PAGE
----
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  • Natalie Taylor

CANTINFLAS: A Mexican Chaplin and Groucho, all in one package

Mario Moreno Reyes was born in Mexico City, in 1911; one of eight children of an impoverished family. Growing up in a tough neighborhood, Moreno learned to survive through street smarts and quick wit, which he later began to use in a circus tent act. He did not want his parents to know what he was doing, so he invented the pseudonym Cantiflas to cover up. According to a story, his mother went to see one of these acts, and when he learned she would be in the audience, he put on extra makeup and she did not recognize him. But that night at dinner his mother proclaimed: “I went to the circus today, and the funniest act was by this character named Cantiflas!”

To this day, Cantinflas is beloved in Mexico, Latin America, and everywhere Spanish is spoken. He was a great physical comic, doing slapstick routines that earned him the moniker “Mexico’s Charlie Chaplin,” yet his verbal comic skills were the epitome of his humor. They have survived not only on screen, but also immortalized in print. He became known for his chatter loaded with Mexican idioms, intonations, and syntax developing a unique comic persona. His way of speaking and acting has given rise to several new words that are now part of Spanish, have been accepted as such by the Spanish Academy of Languages, and are included in dictionaries. His very name has become a verb—cantiflear—to talk like Cantiflas; and doing something ridiculous is known as a cantiflada, a noun.

The persona he created was that of an impoverished slum dweller with baggy pants held by a string, and a unique moustache. Audiences loved this “Everyman of the Mexican poor,” particularly when this comic persona put down the wealthy. In movies, Cantinflas often played a character put upon by the rich, or by the entire system, but he managed to act and talk in a way that put them down instead. His verbal acrobatics would pit his character against someone in a much more powerful position—a judge, a police officer, a politician, and Cantinflas would manage to get himself out of the jam by using any one of his famous cantiflandas or simply by cantinflating, obfuscating the meaning of his discourse until the listeners were completely lost. He would proclaim something absurd in a quick staccato of words that led to nothing: We are in a state of war because we already are. What are the reasons? You tell me. And I will answer: fundamental reasons a conglomerate of which must be understood and there are three: the first, the second, and the third. What things, right? Well, that’s how it is.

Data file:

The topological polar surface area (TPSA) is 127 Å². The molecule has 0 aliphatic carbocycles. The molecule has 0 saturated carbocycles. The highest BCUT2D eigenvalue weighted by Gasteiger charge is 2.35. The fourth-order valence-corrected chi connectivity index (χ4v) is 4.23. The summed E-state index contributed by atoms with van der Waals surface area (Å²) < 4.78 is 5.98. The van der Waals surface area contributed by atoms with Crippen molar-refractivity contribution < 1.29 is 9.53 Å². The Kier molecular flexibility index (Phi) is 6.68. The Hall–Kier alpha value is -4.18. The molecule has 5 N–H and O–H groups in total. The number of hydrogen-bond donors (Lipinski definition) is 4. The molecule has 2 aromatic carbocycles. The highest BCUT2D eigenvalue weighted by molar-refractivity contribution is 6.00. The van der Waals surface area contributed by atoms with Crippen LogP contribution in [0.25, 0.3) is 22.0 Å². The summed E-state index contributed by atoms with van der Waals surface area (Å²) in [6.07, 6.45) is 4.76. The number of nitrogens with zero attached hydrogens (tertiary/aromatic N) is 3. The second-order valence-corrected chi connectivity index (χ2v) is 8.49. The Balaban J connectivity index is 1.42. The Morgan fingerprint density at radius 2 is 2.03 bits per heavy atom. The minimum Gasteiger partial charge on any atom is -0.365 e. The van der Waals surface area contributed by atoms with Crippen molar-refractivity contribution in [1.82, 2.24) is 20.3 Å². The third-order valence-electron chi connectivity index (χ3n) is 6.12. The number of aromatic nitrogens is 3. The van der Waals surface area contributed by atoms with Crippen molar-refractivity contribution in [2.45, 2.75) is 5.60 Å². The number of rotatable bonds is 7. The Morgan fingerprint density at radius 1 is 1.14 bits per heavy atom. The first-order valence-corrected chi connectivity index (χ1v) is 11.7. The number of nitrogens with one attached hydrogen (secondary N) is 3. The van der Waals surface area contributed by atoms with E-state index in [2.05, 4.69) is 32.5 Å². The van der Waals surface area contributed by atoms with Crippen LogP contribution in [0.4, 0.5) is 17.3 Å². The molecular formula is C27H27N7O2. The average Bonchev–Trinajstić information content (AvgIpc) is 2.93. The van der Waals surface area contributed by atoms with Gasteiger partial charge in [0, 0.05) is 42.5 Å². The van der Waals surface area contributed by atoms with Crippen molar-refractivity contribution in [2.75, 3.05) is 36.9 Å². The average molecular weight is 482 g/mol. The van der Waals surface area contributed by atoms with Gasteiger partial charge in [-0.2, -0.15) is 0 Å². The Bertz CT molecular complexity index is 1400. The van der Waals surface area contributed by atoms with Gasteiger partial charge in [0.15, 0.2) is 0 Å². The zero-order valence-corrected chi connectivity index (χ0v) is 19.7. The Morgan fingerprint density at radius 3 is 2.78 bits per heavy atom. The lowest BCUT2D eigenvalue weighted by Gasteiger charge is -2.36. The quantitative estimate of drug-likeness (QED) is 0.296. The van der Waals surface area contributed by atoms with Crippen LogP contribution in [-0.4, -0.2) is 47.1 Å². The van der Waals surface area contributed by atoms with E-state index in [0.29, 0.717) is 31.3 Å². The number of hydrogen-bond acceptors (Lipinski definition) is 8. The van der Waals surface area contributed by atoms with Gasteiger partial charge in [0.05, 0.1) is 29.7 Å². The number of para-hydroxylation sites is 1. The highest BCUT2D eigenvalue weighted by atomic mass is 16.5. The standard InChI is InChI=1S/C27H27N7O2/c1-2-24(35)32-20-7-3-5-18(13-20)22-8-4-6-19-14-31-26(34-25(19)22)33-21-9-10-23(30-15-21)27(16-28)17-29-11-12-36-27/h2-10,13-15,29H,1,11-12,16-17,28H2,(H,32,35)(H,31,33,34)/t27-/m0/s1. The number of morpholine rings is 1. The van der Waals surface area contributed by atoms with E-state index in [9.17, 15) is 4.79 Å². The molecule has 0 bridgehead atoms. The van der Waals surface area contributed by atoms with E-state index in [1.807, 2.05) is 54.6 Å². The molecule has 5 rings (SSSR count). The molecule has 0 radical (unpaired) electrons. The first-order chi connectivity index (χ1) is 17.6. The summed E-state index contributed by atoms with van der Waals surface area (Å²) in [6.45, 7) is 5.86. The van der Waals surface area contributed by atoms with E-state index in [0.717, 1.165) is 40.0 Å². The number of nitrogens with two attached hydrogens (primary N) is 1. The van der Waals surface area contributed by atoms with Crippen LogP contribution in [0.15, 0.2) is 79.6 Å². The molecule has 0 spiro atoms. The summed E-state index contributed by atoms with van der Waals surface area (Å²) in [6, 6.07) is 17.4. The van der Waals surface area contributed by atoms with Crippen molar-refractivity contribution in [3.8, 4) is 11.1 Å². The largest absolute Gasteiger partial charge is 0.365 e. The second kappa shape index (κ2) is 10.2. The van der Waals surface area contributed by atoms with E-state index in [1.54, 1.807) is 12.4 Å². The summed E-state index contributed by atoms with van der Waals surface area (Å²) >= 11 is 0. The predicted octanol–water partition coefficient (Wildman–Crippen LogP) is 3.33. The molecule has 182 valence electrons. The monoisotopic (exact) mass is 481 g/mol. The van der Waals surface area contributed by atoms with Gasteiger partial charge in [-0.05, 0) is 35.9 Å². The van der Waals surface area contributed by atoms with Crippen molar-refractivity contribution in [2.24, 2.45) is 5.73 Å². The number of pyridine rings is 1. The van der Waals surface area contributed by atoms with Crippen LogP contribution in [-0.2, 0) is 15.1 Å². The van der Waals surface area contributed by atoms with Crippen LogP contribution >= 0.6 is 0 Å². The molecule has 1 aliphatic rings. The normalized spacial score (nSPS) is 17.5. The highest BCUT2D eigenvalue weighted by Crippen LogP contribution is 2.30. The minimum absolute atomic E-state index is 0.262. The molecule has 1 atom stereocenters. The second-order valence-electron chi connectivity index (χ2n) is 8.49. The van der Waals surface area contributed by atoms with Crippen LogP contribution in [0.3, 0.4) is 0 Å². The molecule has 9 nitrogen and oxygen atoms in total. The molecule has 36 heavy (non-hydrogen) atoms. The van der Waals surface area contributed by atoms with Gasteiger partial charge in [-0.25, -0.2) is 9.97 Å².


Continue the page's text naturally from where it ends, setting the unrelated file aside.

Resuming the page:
A speech like that, rattled off without a pause, delivered as a single thought, leaves the listeners scratching their heads as to what exactly has been said. Often he would proclaim truisms such as I am here because I am nowhere else, or I am not here for you to tell me, nor me to tell you…or, There must be something bad about work, or else the rich would not have gotten rid of it.

As silly as these statements are, they reveal a deeper truth. Obfuscating speech is preferred by many politicians, who frequently don’t want to commit to a particular platform, but prefer to throw out many high-sounding words that don’t make much sense. Legalese is often something similar. So Cantiflas was not just a nonsensical comic, he was making an important point in criticizing such oratory—he was a social satirist. Of course, some examples of cantinflear (cantinflating) were simply humorous, as in one movie scene where Cantiflas appears before a stern school board and is told to conjugate the verb llover (to rain). With hardly a pause he declares: “I get wet, you get wet, he gets wet, we get drenched, you get drenched, they drip…” Something may be lost in translation, but not entirely. However, the Spanish version, especially as Cantiflas delivered it, is truly funny.

Moreno’s totally Spanish-based humor did not translate well into other languages, and has kept him as a strictly Hispanic comic. His first foray into Hollywood was well received—he played Passepartout, butler to David Niven’s character in the movie Around the World in 80 Days.

His comedic timing through slapstick came through very well and he received the Golden Globe award for best actor for that role. But his major skill—the verbal shenanigans for which he is well known, could never be properly expressed successfully in any other language than Spanish; particularly Mexican Spanish. Moreno was a chain smoker, and he died of cancer at the age of 82, on April 20, 1993.

Something you may not know is that Cantiflas was a resident of San Miguel de Allende. Yes, indeed. In the 1960s he purchased the property next to Templo la Ermita church. He made it both his residence and a hotel, calling it Posada la Ermita. It is still a hotel to this day, offering some of the best views of the city from its position high up on Salida a Queretaro.

Then, further east, going uphill along the same road, you come across Hotel Mision. This was another Cantinflas property, a hotel and residence where he would provide lodgings to his many visitors.

You can visit both places, and see Cantinflas memorabilia on the walls, in the furniture, and in many of the decorative elements that he himself chose. At Posada La Ermita, in the restaurant, you can even have eggs Cantinflas, in honor of the comic. And, when the temperatures rise in May, and you are looking for a place to cool off, you might enjoy the pool, at Hotel Mision. They offer day passes allowing you to spend time at the pool, with food and drinks served right on the lawn. You could then imagine yourself being one of the guests invited by Cantinflas himself!

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